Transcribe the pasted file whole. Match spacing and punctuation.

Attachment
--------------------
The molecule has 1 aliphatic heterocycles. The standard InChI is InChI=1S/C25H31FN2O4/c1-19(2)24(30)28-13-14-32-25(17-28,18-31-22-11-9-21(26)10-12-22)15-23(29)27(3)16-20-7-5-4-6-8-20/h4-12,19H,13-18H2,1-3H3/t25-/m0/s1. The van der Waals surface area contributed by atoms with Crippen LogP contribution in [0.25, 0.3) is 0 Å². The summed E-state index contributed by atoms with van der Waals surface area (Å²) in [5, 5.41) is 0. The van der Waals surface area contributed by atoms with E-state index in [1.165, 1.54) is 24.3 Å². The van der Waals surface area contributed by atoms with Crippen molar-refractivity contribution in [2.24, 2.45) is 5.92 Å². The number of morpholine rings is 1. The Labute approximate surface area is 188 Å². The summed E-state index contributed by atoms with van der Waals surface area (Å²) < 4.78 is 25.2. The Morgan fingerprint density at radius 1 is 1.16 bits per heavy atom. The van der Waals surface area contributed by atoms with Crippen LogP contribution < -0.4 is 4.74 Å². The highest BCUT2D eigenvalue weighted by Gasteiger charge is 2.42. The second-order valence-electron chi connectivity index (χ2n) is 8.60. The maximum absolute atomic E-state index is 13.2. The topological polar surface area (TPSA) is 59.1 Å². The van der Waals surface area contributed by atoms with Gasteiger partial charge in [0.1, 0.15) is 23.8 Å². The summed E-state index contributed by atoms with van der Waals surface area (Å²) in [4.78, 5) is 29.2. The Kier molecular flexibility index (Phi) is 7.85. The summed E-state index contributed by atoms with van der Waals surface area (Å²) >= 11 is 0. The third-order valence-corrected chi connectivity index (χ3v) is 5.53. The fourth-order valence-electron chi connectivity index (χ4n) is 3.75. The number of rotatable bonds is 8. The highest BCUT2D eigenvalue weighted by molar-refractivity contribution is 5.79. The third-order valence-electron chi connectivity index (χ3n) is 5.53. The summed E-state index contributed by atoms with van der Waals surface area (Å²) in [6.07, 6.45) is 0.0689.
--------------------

The molecule has 1 aliphatic heterocycles. The standard InChI is InChI=1S/C25H31FN2O4/c1-19(2)24(30)28-13-14-32-25(17-28,18-31-22-11-9-21(26)10-12-22)15-23(29)27(3)16-20-7-5-4-6-8-20/h4-12,19H,13-18H2,1-3H3/t25-/m0/s1. The van der Waals surface area contributed by atoms with Crippen LogP contribution in [0.25, 0.3) is 0 Å². The summed E-state index contributed by atoms with van der Waals surface area (Å²) in [5, 5.41) is 0. The van der Waals surface area contributed by atoms with E-state index in [1.165, 1.54) is 24.3 Å². The van der Waals surface area contributed by atoms with Crippen molar-refractivity contribution in [2.24, 2.45) is 5.92 Å². The number of morpholine rings is 1. The Labute approximate surface area is 188 Å². The summed E-state index contributed by atoms with van der Waals surface area (Å²) < 4.78 is 25.2. The Morgan fingerprint density at radius 1 is 1.16 bits per heavy atom. The van der Waals surface area contributed by atoms with Crippen LogP contribution < -0.4 is 4.74 Å². The highest BCUT2D eigenvalue weighted by Gasteiger charge is 2.42. The second-order valence-electron chi connectivity index (χ2n) is 8.60. The maximum absolute atomic E-state index is 13.2. The topological polar surface area (TPSA) is 59.1 Å². The van der Waals surface area contributed by atoms with Gasteiger partial charge in [0.1, 0.15) is 23.8 Å². The summed E-state index contributed by atoms with van der Waals surface area (Å²) in [4.78, 5) is 29.2. The Kier molecular flexibility index (Phi) is 7.85. The summed E-state index contributed by atoms with van der Waals surface area (Å²) >= 11 is 0. The third-order valence-corrected chi connectivity index (χ3v) is 5.53. The fourth-order valence-electron chi connectivity index (χ4n) is 3.75. The number of rotatable bonds is 8. The highest BCUT2D eigenvalue weighted by molar-refractivity contribution is 5.79. The third-order valence-electron chi connectivity index (χ3n) is 5.53. The summed E-state index contributed by atoms with van der Waals surface area (Å²) in [6.07, 6.45) is 0.0689.